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Remembering the Career of Rick Edwards

His accomplishments included notable engineering work for Guy Gannett Broadcasting in the 1980s

Rick EdwardsRick Edwards, whose career included engineering leadership at Guy Gannett Broadcasting and frequency coordination work for the Society of Broadcast Engineers, died in October. He died at a hospice facility Woodstock, Ga., at age 74, according to an obituary provided by his son Jonathan Edwards, P.E.

Richard L. Edwards was born in North Carolina and began his engineering career with jobs at the state’s WTVD(TV), WPJL(AM), Bob Raleigh Productions and WCHL(AM) as an engineer for the radio network of the University of North Carolina.

His family described him as “an avid learner and self-taught” though he also spent time at the North Carolina School of Broadcasting in Charlotte. “He frequently ran into a Clemson student named Ron Rackley in the press box when UNC played Clemson,” according to the obituary.

In the mid-1970s Edwards became station engineer for WLXG(AM) and WKQQ(FM) in Lexington, Ky.; worked for the radio network of the University of Kentucky; and did some award-winning work in advertising production.

“In his early days, Rick was quite innovative in designing remotes for the radio networks that covered entire arenas back when that range was uncommon,” the family wrote. “Rick worked alongside well-known talents Woody Durham (University of North Carolina) and Cawood Ledford (University of Kentucky) and was radio network engineer at the 1977, ’78 and ’79 NCAA Men’s Basketball Final Fours.”

In 1979 he accepted an engineering position for Guy Gannett Broadcasting that took him, his wife Jane and their son Jonathan to Florida.

“Rick called Miami’s WINZ(AM/FM) home for the next 15 years. Guy Gannett was based in Portland, Maine, and operated four TV and eight radio stations around the country, which Rick travelled extensively to manage.”

WINZ(AM) had severe nighttime interference from a station in Cuba that exceeded treaty limits. “In 1981, Rick asked the FCC to permit an increase in nighttime power from 10 kW to 25 kW to overcome this interference and was granted an STA which still applies today.”

Soon after he led a project to construct a new tower and relocate the transmitter site for WINZ(FM) to overcome a difficult STL path and multipath issues caused by the construction of high rises in Miami. “This tower was overdesigned to support not only three television stations and 10 FM stations, but many other RF services within its 17,000-squarefoot transmitter building. The tower utilized three 12-foot platforms and was the beginning of the vertical real estate boom.”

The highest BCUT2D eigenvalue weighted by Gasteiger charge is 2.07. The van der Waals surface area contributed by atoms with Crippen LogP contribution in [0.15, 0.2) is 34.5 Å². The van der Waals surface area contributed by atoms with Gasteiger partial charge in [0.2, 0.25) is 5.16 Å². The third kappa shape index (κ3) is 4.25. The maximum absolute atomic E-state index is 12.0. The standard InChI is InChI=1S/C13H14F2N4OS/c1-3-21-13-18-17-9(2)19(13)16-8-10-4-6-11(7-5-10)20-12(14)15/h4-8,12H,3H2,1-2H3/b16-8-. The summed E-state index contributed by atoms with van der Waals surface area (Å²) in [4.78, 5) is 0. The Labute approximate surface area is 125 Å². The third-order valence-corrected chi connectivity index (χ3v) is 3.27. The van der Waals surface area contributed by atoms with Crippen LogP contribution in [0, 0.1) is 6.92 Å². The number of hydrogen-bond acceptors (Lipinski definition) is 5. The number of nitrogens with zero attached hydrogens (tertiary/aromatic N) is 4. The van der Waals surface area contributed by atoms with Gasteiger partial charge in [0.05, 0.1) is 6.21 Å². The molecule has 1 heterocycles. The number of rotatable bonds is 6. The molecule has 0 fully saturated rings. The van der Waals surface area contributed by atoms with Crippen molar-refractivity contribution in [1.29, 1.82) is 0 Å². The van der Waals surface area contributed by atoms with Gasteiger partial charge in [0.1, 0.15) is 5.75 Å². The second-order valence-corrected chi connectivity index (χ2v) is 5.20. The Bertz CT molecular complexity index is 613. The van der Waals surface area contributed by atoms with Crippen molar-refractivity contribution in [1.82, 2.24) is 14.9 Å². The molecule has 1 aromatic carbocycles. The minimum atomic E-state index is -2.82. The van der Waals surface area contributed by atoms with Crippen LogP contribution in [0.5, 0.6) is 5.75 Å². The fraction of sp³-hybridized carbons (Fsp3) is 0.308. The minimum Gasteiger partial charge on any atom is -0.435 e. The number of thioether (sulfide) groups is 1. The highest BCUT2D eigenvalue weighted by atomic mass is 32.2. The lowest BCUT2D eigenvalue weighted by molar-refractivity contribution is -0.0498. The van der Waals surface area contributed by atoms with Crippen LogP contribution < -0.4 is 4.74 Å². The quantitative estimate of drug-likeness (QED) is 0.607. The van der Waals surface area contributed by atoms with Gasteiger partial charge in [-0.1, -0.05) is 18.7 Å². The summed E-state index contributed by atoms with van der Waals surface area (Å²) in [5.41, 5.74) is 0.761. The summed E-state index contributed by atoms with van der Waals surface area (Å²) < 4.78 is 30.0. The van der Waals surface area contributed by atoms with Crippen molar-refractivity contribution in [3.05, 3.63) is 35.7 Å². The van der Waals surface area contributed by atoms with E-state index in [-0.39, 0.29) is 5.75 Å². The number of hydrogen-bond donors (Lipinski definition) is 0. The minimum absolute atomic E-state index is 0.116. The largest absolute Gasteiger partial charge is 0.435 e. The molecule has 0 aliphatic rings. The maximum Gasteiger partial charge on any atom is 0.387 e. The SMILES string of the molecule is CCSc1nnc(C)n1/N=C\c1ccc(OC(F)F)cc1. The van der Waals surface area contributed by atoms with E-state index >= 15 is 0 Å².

When it was completed in 1985, the facility transmitted more than 18 MW, the most of any single facility in the U.S., the obituary said. “This successful project opened up a new business revenue stream for Guy Gannett and Rick was promoted to director of engineering and vice president.”

Edwards soon tried to increase the power of WINZ(AM) from 46 kW-DA to 50 kW-ND, but a nearby FCC monitoring station prohibited the change. “Rick lobbied to relocate the monitoring station to Vero Beach, which then allowed the power increase.”

Also in the 1980s, he led another multiuse, tall tower projects in the Orlando market, upgraded WPLP(AM) in Tampa to a six-tower directional array and received more nighttime power to overcome Cuban interference, “becoming the first station to operate with more power at nighttime than daytime.” He also helped Guy Gannett identify an opportunity to have an AM/FM pair in Orlando, a transaction that led to the sale of WPLP in a swap arrangement.

“Rick’s final project involved his former acquaintance, Ron Rackley, in upgrading this Orlando AM station to a 50 kW-DA. The FCC was not approving power increases to 50 kW anymore, but more lobbying by Rick proved successful. Under Rick’s direction, the entire six-tower facility was constructed and operational in under 5 months.”

Edwards was also an amateur radio operator and a member of the Society of Broadcast Engineers, Association of Federal Communications Consulting Engineers and Society of Motion Picture Television Engineers.

Rick Edwards

During his “middle years” he worked as an NFL game day coordinator and SBE national frequency coordinator and vice president. In 1995, he assisted the NFL in coordinating Super Bowl XXIX in Miami, and went on to lead coordination efforts for numerous Super Bowls. “In Super Bowl XXXIV (Atlanta), Rick invited the local FCC field office to come assist. It was the first time the FCC had been invited. It went so well that today, the FCC is a regular attendee at Super Bowls.”

In the 1990s, Edwards helped found CityScape Consultants to serve local government entities in working with cellular providers when siting towers and understanding the 1996 Telecommunications Act. He wrote the business model with partners Anthony Lepore and Kay Miles; and he was CityScape’s president and chief engineer until August 2021.

Edwards had an early interest in radio. “Growing up he would play DJ, conduct radio shows with his nephew and build kit radios with his uncle who was an engineer,” according to the obituary. He attended Campbell College, where he studied psychology; and he served in the U.S. Army in the 1960s, which took him on a tour of duty in Vietnam as a maintenance data specialist in radio communications. He came home with a Purple Heart.

Donations can be made to the scholarship funds of the Association of Federal Communications Consulting Engineers or the Society of Broadcast Engineers. A celebration of life will be held in the Raleigh area at a future date; for information email [email protected].